WHY SOME ADULT DOGS DISLIKE SMALL CHILDREN
Dogs dislike very small children for two reasons. Either they belong or belonged at some time, to someone who does not discipline their children and allow the children to pull the dogs ears, hair, tail, fall on top of the dog, step on his toes, take his toys away from him, interfere with him while he is eating, all those things can make a dog dislike small children. I have often seen the parents of such children yell at the kids but make no attempt to actually discipline the child and teach the child to really leave the dog alone. Without stopping the children or teaching the children, the dog is being set up as the bad guy in this scenario. The day he snaps at a child or bites the child, the dog gets a beating, locked up or disposed of. And it wasn't the dogs fault. It was the adults who wouldn't discipline the children who are at fault.
The second reason is that the dog is simply not used to young children. He is nervous around them as he is afraid of them. You often see this with adult dogs that have never been exposed to young children on a regular basis before. Children move rapidly towards and away from a dog, their little hands are reaching towards the dog continually and the dog doesn't know what the child wants. The children's voices are higher pitched, often punctuated with squeals of delight and things like that. Again the dog does not understand this difference in tone. These dogs growl warnings at the child just like a dog that has been mauled by kids. They attempt to stay out of the child's way much the same too. Again, a child may get snapped at or bit by such a dog. Again, it is not the dogs fault for not having been exposed to well behaved children as a puppy when the dog is more open to learning to get along with them. Adult dogs like these may never learn to relax and trust small children and should be placed in a home with no young children to prevent a child getting bitten.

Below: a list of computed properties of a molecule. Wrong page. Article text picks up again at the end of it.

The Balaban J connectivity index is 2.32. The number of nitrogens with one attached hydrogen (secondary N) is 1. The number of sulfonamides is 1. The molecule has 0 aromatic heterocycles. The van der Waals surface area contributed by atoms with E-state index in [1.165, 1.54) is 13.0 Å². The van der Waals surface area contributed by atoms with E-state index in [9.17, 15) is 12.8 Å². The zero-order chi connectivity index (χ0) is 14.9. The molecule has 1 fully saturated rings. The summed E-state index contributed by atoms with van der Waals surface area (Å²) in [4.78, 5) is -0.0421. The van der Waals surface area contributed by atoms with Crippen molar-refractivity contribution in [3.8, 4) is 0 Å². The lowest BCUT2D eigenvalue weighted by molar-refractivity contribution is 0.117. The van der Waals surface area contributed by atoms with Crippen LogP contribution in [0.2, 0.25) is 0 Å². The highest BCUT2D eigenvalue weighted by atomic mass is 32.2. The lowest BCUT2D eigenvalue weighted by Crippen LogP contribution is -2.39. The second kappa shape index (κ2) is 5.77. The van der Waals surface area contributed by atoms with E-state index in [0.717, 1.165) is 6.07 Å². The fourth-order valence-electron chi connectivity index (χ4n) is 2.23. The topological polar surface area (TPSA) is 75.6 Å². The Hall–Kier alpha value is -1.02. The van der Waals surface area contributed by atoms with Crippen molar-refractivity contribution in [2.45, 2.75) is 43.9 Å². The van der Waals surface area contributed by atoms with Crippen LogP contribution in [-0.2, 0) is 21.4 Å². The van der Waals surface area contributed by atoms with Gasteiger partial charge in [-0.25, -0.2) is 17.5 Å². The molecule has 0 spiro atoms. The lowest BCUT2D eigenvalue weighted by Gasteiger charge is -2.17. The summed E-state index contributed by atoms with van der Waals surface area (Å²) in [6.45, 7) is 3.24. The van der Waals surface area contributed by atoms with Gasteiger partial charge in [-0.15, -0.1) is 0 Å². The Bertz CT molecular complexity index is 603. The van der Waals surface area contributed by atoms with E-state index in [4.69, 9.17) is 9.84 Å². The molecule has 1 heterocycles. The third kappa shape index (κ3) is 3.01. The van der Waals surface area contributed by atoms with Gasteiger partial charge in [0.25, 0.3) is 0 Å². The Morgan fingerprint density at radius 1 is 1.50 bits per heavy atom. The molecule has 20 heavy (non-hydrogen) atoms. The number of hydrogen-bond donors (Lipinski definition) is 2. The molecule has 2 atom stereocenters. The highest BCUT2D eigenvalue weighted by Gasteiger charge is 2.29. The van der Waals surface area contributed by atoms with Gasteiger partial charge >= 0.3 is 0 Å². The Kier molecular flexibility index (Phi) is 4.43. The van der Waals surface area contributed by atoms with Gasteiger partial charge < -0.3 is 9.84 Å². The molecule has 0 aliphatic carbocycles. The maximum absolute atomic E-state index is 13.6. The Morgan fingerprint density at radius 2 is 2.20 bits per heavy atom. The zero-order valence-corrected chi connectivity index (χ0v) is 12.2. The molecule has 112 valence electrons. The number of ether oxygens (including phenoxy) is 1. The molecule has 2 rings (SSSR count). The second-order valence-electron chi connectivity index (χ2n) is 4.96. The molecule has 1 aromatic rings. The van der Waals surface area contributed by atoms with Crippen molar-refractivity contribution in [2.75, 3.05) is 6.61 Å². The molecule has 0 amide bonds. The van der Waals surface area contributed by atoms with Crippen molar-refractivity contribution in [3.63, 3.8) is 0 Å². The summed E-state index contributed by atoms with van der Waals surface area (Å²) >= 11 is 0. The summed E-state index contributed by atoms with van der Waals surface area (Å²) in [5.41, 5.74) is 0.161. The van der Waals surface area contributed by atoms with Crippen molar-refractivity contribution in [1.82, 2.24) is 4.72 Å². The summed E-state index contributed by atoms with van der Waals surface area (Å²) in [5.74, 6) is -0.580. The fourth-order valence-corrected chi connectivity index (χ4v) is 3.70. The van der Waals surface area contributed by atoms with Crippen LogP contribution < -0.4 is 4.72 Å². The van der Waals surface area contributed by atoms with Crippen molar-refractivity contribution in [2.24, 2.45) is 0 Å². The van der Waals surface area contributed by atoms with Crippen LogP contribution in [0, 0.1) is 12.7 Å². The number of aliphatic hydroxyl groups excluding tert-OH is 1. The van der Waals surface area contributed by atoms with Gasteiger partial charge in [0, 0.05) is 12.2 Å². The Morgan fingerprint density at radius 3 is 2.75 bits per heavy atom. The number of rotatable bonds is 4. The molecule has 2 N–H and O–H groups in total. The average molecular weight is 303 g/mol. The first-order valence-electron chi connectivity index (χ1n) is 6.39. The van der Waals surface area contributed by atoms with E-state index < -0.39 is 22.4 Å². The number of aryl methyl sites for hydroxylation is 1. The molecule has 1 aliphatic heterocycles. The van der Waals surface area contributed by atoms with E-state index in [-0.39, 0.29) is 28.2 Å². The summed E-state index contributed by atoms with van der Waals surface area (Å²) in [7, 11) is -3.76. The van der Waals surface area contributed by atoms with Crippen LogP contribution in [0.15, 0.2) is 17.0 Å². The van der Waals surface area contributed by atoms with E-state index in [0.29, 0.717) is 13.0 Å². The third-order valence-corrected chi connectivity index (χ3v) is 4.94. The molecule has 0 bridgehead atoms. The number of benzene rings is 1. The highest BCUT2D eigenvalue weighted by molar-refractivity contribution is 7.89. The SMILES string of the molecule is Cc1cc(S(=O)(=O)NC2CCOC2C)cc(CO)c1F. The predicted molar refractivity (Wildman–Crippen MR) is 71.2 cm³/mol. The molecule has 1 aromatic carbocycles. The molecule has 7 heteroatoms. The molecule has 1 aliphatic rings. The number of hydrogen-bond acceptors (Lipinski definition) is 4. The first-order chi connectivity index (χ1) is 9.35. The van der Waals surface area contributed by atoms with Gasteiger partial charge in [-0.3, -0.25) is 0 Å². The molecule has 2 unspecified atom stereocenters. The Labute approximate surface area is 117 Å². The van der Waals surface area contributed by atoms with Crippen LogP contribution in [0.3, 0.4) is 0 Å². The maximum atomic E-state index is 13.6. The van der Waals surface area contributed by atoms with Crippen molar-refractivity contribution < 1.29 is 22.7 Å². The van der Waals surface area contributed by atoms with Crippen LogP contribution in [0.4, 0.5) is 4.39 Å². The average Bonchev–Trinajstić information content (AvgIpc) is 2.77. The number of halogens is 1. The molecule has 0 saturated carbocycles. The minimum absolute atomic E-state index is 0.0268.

If we were talking here about a dog not liking adults or even older, more mature children, then I would say that with patient and slow exposure to the adult or older child, that the dog can reach a level of acceptance for them. That is because the human in this case is wise enough to follow rules and guidelines when earning the dogs trust and affection. With such small children as babies to approx. 7 years old (depends entirely on the child as they mature at different rates and learn at different rates), I would say a dog who either has learned to dislike children or one that is nervous and/or afraid of them, that regardless of how patient and slow and correct the exposure to these children, that there will always remain the possibility of a child getting bit.
The dog should never be punished for his fears but at the same time, he must be firmly disciplined for any show of aggression. Growling and threatening to bite a child must not be allowed.
"He Must Always Be Given An Avenue Of Escape." Meaning that he must be able to get completely away from the child at all times and never be forced into sitting there. You cannot force a dog to accept any object of his displeasure or fear. They must learn this acceptance on their own terms, which some do with enough time and gentle encouragement.